Article

Leadership Strategies and a Checklist for Placing Security Controls on Remote Work

hand on laptop
Chris Sachse Photo
CEO
Think|Stack

4 minutes

With proper planning and action, credit unions can effectively offer hybrid office options. 

Employers across the country are planning for a “post-COVID” world and, while many companies and employees intend to return to the office, many have adjusted to remote work, requiring companies to develop hybrid workplace options. According to a PwC survey, 83% of employers say the shift to remote work has been successful, and 55% of employees prefer to work remotely at least three days a week.

For financial institutions, remote work was once rarely a consideration, but the COVID-19 pandemic proved that it is possible. And as companies compete in a new war for talent, credit unions must develop strategies for offering remote and hybrid work options. However, a safe remote environment requires appropriate controls and protections.  

  1. Organizational leadership must invest in the resources needed to provide appropriate protection, just as they would for an office or branch. In physical locations, credit unions implement such controls as alarm systems, card access and a security patrol. Leaders need to extend those protections to all employees, as your “business headquarters” expands its footprint to include remote offices. As leaders, you must ask your IT team what is required to protect your remote workforce and provide the resources needed.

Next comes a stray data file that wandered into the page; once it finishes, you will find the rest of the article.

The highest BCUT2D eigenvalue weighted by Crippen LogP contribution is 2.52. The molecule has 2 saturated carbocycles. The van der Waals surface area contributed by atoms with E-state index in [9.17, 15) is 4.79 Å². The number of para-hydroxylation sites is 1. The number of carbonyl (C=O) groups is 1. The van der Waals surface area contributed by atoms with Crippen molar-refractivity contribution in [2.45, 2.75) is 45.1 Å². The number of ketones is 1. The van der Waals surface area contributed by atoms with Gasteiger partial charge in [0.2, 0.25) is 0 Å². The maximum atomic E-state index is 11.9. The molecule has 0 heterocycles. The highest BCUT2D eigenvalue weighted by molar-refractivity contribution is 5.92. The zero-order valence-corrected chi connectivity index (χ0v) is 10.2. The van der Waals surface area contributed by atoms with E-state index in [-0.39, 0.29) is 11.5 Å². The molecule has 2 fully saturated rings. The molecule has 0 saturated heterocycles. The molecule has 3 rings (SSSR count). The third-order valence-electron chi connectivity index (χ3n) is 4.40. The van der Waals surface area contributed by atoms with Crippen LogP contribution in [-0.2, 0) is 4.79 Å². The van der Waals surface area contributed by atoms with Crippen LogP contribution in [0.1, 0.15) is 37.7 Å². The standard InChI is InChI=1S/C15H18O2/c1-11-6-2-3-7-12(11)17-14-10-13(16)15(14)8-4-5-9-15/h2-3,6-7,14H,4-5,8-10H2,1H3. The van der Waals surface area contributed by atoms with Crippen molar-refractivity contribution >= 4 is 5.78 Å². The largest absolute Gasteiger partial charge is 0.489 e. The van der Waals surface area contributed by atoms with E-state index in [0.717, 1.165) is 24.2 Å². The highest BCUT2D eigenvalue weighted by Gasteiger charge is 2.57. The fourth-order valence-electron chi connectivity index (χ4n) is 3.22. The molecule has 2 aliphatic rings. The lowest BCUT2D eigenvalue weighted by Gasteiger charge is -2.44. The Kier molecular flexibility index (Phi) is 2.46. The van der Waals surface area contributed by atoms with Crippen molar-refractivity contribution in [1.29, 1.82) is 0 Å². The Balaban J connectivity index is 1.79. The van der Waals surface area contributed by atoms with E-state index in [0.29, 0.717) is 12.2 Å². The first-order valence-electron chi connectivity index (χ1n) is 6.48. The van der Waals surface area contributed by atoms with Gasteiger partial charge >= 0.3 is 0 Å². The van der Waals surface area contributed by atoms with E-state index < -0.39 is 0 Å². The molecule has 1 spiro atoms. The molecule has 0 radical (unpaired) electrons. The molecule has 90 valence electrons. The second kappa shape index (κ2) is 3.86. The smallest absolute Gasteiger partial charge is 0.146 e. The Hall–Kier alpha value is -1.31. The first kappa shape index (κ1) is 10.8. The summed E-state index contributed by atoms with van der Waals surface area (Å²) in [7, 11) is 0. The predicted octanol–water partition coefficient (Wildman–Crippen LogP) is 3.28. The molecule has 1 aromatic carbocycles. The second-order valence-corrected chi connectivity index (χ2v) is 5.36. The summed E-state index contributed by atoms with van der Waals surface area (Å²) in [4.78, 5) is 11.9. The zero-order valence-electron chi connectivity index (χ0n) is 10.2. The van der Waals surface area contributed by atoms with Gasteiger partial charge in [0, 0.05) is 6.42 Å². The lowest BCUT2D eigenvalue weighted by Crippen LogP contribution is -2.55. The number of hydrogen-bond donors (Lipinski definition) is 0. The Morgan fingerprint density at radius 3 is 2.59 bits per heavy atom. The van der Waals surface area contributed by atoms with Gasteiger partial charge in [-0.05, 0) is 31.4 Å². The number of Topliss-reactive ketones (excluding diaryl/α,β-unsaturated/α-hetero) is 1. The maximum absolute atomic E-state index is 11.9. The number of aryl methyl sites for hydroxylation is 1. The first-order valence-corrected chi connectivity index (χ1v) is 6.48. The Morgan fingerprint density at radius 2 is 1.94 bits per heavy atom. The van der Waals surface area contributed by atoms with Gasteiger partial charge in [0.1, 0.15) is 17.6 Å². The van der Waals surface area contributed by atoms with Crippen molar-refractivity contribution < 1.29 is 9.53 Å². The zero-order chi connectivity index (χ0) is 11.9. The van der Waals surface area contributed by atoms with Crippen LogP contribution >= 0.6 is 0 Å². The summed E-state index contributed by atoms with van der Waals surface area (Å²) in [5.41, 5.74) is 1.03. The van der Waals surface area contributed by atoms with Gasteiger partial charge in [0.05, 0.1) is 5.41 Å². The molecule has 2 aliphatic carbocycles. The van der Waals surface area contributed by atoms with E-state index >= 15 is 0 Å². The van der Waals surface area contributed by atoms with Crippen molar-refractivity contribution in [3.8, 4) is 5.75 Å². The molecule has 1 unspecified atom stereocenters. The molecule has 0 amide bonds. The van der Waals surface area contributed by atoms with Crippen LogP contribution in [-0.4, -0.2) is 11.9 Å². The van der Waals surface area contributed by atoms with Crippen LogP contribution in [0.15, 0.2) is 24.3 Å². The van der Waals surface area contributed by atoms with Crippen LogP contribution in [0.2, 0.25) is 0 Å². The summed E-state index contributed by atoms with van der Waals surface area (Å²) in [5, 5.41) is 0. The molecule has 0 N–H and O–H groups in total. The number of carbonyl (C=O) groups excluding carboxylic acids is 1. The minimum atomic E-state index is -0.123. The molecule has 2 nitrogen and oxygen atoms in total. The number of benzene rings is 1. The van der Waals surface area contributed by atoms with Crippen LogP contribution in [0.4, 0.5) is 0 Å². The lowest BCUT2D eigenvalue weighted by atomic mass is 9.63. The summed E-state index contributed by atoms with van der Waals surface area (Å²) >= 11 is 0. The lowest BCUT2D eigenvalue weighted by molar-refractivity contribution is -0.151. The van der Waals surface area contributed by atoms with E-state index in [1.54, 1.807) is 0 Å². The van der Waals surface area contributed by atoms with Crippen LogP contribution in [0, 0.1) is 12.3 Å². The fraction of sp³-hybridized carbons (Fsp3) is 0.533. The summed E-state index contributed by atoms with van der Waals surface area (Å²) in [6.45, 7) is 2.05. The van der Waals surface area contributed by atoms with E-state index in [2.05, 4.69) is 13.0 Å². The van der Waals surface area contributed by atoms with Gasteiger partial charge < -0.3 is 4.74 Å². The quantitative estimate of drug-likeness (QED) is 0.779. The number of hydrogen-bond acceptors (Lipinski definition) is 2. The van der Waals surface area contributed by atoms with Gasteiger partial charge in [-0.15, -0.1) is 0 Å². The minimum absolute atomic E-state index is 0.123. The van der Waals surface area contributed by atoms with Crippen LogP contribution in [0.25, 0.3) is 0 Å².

2. Leaders often think of IT costs as sunk. But in reality, this is an investment that will support organizational growth, high-quality service delivery, resiliency and reputation. A resilient remote workforce can adapt quickly and effectively to disasters, pandemics and other unanticipated challenges. With more employees working remotely, office-related expenses can be reallocated to IT to not only manage risk but also improve your employee and member experience.
  3. The ease by which a credit union can create a remote work environment is much greater when it is a cloud-first organization. There has been a shift towards agile cloud adoption within the credit union industry, especially as executives discover the cost benefits through a reduction in maintenance expenses and a faster time to market for new applications and services for members. Competing in the fintech marketplace requires digital transformation and a full-scale cloud strategy.  

Every organization is unique and requires different technology to ensure remote work, works. But here is a quick checklist:  

  1. Establish a list of anticipated systems, applications and data employees will need to access while working remotely. This can be done by department or role. The goal is to limit the needs of your users to only what they must have access to, and nothing more. Once needs are determined, tools like Microsoft Active Directory can be used to limit the access of the user. Note that this is a best practice regardless of location—even in the office—as it limits the damage a user can create, intentionally or unintentionally.